5 Hegel's own gloss on these claims: “What has just been said can be expressed by saying that Reason is purposive activity. [zwechmäßige Tun]. PhG, p 22. PhS, p 12. The importance of coming to terms in the right way with the meaning of his “substance as subject” framework can easily be underscored by noting its ubiquitous relevance to the Enlightenment discussion. The general framework for the analysis of all the various dualisms invoked by Hegel to account for the great instability in early modern European society – state power and wealth; Good and Bad; Noble and Ignoble; The Honest Consciousness and the Torn Apart (zerissene) consciousness; Faith and Pure Insight - is either explicitly an argument for the necessity that any reliance on some stable and external substantiality be understood as the work of subjectivity, or is likewise expressed in similar terms (like “essence” and “self-consciousness”)

6 PhG, p 297; PhS, p 334. Equally striking are his concluding remarks about faith and enlightenment: both agree that any putative Absolute cannot be predicated of, that it must be “unknown and unknowable.” Only the Enlightenment is “satisfied Enlightenment” thereby; faith “unsatisfied Enlightenment.” PhG, p 310; PhS, p 349.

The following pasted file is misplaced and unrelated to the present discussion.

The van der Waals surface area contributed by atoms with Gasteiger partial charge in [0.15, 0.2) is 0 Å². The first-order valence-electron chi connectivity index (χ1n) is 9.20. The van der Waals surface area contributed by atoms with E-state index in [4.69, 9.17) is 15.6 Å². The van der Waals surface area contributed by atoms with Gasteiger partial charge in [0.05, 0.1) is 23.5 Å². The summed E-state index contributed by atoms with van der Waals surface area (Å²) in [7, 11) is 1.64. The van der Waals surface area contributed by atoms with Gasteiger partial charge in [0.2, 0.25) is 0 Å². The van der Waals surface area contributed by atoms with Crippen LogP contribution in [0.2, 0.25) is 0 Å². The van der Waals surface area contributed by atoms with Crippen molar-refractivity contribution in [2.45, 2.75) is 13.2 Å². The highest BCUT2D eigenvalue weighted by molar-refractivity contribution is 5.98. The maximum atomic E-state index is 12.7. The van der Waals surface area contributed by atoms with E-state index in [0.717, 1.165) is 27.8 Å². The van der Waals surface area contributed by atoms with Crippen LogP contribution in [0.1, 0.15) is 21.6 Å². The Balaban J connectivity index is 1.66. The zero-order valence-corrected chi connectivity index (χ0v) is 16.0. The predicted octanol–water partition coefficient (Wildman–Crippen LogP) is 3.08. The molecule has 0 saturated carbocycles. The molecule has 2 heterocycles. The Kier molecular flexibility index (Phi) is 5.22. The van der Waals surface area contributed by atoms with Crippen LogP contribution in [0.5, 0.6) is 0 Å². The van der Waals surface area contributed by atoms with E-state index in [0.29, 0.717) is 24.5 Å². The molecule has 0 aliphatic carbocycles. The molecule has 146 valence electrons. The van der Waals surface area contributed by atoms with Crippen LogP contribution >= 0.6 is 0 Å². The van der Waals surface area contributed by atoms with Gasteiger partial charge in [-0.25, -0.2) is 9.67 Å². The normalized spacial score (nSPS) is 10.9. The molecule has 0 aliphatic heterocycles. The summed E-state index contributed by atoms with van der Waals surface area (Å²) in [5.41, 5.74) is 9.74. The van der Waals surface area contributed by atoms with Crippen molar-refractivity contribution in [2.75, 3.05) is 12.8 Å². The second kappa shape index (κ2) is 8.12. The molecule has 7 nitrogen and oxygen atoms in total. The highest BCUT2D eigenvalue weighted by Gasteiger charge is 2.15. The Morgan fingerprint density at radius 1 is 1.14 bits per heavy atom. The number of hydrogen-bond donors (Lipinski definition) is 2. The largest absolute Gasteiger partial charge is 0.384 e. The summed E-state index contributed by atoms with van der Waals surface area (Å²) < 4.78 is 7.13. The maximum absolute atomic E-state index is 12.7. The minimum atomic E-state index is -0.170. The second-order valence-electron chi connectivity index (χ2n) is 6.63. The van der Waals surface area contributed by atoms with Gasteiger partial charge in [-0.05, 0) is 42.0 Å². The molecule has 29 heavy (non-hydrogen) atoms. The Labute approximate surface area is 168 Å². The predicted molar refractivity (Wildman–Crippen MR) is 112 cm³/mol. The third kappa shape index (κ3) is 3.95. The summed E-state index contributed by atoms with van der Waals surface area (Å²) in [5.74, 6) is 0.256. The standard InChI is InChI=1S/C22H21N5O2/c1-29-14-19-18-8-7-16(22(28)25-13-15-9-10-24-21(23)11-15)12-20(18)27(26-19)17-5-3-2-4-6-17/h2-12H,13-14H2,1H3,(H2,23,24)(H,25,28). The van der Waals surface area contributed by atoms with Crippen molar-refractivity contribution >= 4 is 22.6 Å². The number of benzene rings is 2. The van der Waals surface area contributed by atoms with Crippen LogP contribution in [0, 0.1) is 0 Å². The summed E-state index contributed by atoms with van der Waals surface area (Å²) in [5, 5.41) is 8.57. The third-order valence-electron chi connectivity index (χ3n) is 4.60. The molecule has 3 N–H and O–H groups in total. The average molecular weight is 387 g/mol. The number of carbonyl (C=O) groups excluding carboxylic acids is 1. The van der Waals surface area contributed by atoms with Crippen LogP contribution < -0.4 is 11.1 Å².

7 “The Master is recognized by one whom he does not recognize”; Observing Reason's combination of “the high and the low” is like Nature's combination of the “organ of generation with the organ of urination”; or “The heartthrob for the welfare of humanity therefore passes into the ravings of an insane self-conceit”; or “The truth about this honesty however is that it is not as honest as it seems” and so forth.

8 This problem already plays a discernable role in Hegel's account of the nature of the conflict between “der Glaube” and “die reine Einsicht”. Faith is said only to “have” thoughts, not to “think” them, or does not know that they are thoughts; so, for his, rather unusual reason, its thinkings are “representings.” [“…hat das Bewußtsein nur diese Gedanken, aber es denkt sie noch nicht oder weiß nicht, daß es Gedanken sind; sondern sie sind fur es in der Form der Vorstellung.” PhG, p 286; PhS, p 321.